Genesis Scottish Open

The Renaissance Club


Fall Guy

November 07, 2010

Cook's fifth career Champions Tour win came at a familiar time of year.

SAN FRANCISCO -- The Champions Tour season will end a couple of weeks earlier in 2011 than it did this year, but it still won't conclude until autumn, when the leaves are falling and John Cook

's game is rising, so that will be fine by him. Golfers are a quirky lot, favoring tournaments held on courses where the holes fit their eye, the grass suits their putting stroke and, it's not unheard of, even where the locker room buffet satisfies their taste buds. Cook sprinkled his 11 PGA Tour victories around the calendar, but since his 50th birthday, all that seems to matter is that the event is held in the fourth quarter. Then there is an excellent chance he will be the person finishing first.

Cook's fifth career Champions Tour win, which he earned by two strokes over Michael Allen in the Charles Schwab Cup Championship

on Sunday at TPC Harding Park

, a new name for an old course, was certainly no surprise. He had won the season-ending tournament in 2009, when it was contested not too far away in Sonoma, Calif., and his other three previous senior victories also had come in the fall. If Cook were an NFL team, he would be a Super Bowl contender every year -- in October and November, not only does he have a quintet of wins but 10 top-10 finishes, 33 of 48 rounds in the 60s and is a cumulative 103-under.

"I guess when I have a birthday, it means I'm getting a little closer to the end," said Cook, who turned 53 on Oct. 2, "so I guess it whips me into shape."

The $440,000 winner's check, late though it may be, wasn't a bad birthday present although fall's guy wasn't thinking about the money. After months of playing well and not collecting a trophy while others -- notably Bernhard Langer, who earned five titles en route to the Schwab Cup points title, and Fred Couples, a four-time champion -- were getting it done multiple times, Cook needed a victory.

"If I had gone through this year without a win, it would have been disappointing to say the least," Cook said. "I was happy, of course, about playing well and being competitive, but people remember who [the] champions are, and it's about winning out here."

The hurdles to winning on the Champions Tour, in their most basic forms, aren't any different than on any other stage. Someone beats you, or you beat yourself. Langer did the former to Cook in a playoff at this year's Allianz Championship, when he holed out a difficult shot from a greenside bunker. As with any golfer who has been around for a while, Cook has cost himself dearly, too.

"I didn't finish like a champion," Cook said at the 2009 Jeld-Wen Tradition after he hit a loose approach to the 72nd hole, made a bogey then lost the playoff to Mike Reid. The previous year, at the Senior British Open, he had bogeyed the final hole then was defeated in a playoff by Bruce Vaughan. Cook sabotaged his best chance to win a professional major championship, in the 1992 British Open at Muirfield, by following three consecutive birdies with a missed two-footer for birdie on the 71st hole, then pushing a 2-iron approach and making bogey on the 72nd hole to lose by a shot to Nick Faldo.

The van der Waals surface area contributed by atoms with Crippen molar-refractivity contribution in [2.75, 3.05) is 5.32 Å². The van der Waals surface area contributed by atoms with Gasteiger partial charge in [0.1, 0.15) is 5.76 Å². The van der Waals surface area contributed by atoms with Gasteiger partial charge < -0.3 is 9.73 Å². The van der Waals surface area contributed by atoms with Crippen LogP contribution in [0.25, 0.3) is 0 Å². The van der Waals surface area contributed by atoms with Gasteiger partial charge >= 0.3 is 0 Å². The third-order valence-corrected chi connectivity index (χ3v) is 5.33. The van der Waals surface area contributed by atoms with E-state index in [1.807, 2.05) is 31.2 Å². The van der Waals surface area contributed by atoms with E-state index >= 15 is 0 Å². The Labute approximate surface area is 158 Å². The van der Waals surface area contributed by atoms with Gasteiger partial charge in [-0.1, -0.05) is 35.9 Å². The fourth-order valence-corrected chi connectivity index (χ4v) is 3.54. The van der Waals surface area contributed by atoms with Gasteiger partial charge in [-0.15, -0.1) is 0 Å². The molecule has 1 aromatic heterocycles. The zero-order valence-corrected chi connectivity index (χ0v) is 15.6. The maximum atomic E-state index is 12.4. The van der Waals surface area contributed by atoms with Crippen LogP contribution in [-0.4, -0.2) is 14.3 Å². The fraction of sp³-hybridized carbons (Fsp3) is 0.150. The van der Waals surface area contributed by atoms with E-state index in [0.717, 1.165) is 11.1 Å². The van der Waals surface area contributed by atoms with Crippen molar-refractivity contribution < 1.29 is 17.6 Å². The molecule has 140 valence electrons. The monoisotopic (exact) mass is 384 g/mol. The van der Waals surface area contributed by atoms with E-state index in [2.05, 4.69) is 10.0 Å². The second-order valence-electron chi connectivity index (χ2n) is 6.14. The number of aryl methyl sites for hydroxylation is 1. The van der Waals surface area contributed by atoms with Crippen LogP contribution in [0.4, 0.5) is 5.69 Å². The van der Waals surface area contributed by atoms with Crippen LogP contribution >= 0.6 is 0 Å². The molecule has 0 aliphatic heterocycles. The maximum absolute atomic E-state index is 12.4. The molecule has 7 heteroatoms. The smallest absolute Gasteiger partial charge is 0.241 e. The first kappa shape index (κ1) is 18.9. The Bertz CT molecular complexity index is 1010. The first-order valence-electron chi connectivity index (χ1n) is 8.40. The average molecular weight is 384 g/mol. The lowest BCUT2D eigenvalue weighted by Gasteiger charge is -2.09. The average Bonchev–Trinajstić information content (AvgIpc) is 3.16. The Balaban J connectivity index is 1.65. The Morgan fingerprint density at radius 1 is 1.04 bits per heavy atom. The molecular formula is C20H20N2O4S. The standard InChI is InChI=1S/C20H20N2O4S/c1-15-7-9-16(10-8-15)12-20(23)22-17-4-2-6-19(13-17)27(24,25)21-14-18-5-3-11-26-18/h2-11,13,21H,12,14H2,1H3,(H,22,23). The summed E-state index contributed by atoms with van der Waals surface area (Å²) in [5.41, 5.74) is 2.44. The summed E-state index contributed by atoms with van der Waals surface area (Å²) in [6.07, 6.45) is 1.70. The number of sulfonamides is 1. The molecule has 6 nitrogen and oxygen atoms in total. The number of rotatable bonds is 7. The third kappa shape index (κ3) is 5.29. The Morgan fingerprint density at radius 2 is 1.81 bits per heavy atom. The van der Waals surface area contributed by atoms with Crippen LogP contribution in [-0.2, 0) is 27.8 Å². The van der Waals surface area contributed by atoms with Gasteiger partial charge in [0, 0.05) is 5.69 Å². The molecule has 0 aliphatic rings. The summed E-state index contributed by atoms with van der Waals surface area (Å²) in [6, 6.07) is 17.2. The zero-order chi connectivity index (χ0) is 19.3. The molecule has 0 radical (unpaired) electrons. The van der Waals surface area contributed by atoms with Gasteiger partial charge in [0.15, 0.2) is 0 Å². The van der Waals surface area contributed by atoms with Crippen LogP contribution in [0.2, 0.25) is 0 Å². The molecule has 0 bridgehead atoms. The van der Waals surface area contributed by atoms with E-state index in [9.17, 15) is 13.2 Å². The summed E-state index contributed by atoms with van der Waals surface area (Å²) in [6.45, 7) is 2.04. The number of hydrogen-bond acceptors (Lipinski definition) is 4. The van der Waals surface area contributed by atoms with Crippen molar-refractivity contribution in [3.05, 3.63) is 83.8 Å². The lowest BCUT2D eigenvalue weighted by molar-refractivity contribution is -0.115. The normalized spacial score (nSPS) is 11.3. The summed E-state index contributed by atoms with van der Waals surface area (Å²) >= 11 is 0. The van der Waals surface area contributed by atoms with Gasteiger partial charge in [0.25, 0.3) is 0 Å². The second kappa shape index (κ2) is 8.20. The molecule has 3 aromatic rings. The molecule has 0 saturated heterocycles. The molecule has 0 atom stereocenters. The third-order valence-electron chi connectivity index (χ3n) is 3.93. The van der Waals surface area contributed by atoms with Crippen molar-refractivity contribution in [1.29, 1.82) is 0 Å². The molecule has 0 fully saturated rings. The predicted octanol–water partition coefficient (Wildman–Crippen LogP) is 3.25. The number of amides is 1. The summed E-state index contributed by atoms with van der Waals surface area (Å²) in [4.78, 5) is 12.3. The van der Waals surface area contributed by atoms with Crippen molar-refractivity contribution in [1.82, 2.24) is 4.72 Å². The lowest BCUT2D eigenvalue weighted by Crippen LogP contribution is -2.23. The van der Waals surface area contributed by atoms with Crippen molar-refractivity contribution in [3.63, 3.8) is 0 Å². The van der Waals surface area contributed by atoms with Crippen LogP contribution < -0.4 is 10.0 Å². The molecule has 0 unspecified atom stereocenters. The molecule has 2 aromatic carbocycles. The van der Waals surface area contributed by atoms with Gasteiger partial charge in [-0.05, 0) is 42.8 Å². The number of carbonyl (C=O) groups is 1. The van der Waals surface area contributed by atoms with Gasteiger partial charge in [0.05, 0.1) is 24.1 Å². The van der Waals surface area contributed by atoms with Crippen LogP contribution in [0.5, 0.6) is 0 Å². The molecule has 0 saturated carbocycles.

Whatever golf demons Cook might have to suppress from time to time, they were outmanned at Harding Park by an abundance of good shots and good karma. The muny is where his friend and for decades, instructor, Ken Venturi, the 1964 U.S. Open champion, learned to play and was a local legend -- shooting a couple of 59s in money games and co-holding (with Colin Montgomerie) Harding's competitive course record of 64, which Cook matched in the first round. Cook, who was just a young teenager when he began taking lessons from Venturi, heard plenty of Bay Area lore along with a steady dose of fundamentals.

But sometimes golf isn't merely about grip and alignment, and it wasn't for Cook on Sunday when he was busy trying to make up a one-shot deficit after 54 holes to Allen, who put up a stunning 61 Saturday. "His voice was in my head all day long," Cook said of Venturi's influence. "For some reason, it just clicked in. I had a little extra. It was quite a walk."

It was a walk in which Cook remembered something Venturi often said to him. "Play like I'm standing behind you," mentor would tell student when student had a chance to win. "When he was behind me," Cook said, "I knew what I needed to do to make a good golf swing. And that was pretty much it."

On the back nine Sunday, golf's proving ground, Cook showed his mettle a few times. At No. 10, he sank a 10-footer for birdie right after Allen drained one three times that long to pull into a momentary tie. At No. 18, putting for par from 15 feet with Allen, two back and a little closer for a birdie attempt, Cook poured it in. "I was going to bury that thing," Cook said. "I just knew it. I knew I had to make it."

He might really have won the tournament, though, on No. 16, a par 4 which was only playing a teasing 274 yards. Allen drove it into a bunker, about 60 feet from the flagstick, but he was unable to get it up and down. Cook's tee shot finished slightly short and right of the green, about 75 feet from the hole. You didn't need to have been a pupil of Venturi's to know what the shot was there. How many times, in his instructional tips over the years on CBS, did Venturi counsel viewers to abandon risky carry for reliable roll around the green?

"Get the ball on the ground and hook it in there," said Cook, who used an 8-iron, executing the most beautiful pitch and run, emphasis on the run, to a foot for a tap-in birdie. "No joke, his voice was in my head all day."

And Cook was listening, closely.